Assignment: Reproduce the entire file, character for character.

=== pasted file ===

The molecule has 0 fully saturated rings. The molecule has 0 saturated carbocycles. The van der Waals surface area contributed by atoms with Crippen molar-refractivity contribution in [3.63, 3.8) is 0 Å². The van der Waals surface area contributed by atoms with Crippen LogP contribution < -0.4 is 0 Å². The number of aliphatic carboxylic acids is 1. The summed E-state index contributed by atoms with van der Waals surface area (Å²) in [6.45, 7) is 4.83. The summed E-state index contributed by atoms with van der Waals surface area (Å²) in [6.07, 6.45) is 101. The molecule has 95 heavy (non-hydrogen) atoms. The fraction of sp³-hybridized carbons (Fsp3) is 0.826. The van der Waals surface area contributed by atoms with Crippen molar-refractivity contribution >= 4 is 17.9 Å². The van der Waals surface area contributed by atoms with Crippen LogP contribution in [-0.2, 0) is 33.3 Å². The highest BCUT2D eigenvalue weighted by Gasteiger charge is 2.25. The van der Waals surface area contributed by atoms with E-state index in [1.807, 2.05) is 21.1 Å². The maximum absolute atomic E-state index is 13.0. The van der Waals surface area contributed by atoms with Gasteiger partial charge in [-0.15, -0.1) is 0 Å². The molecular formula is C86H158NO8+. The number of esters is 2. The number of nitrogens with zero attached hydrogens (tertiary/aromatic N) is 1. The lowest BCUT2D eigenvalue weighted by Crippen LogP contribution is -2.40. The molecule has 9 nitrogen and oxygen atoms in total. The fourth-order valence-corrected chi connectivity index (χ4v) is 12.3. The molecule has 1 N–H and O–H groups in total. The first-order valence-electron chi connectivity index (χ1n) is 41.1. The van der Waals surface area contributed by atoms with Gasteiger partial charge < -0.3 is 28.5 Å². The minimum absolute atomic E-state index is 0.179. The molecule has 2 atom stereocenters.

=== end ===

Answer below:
The molecule has 0 fully saturated rings. The molecule has 0 saturated carbocycles. The van der Waals surface area contributed by atoms with Crippen molar-refractivity contribution in [3.63, 3.8) is 0 Å². The van der Waals surface area contributed by atoms with Crippen LogP contribution < -0.4 is 0 Å². The number of aliphatic carboxylic acids is 1. The summed E-state index contributed by atoms with van der Waals surface area (Å²) in [6.45, 7) is 4.83. The summed E-state index contributed by atoms with van der Waals surface area (Å²) in [6.07, 6.45) is 101. The molecule has 95 heavy (non-hydrogen) atoms. The fraction of sp³-hybridized carbons (Fsp3) is 0.826. The van der Waals surface area contributed by atoms with Crippen molar-refractivity contribution >= 4 is 17.9 Å². The van der Waals surface area contributed by atoms with Crippen LogP contribution in [-0.2, 0) is 33.3 Å². The highest BCUT2D eigenvalue weighted by Gasteiger charge is 2.25. The van der Waals surface area contributed by atoms with E-state index in [1.807, 2.05) is 21.1 Å². The maximum absolute atomic E-state index is 13.0. The van der Waals surface area contributed by atoms with Gasteiger partial charge in [-0.15, -0.1) is 0 Å². The molecular formula is C86H158NO8+. The number of esters is 2. The number of nitrogens with zero attached hydrogens (tertiary/aromatic N) is 1. The lowest BCUT2D eigenvalue weighted by Crippen LogP contribution is -2.40. The molecule has 9 nitrogen and oxygen atoms in total. The fourth-order valence-corrected chi connectivity index (χ4v) is 12.3. The molecule has 1 N–H and O–H groups in total. The first-order valence-electron chi connectivity index (χ1n) is 41.1. The van der Waals surface area contributed by atoms with Gasteiger partial charge < -0.3 is 28.5 Å². The minimum absolute atomic E-state index is 0.179. The molecule has 2 atom stereocenters.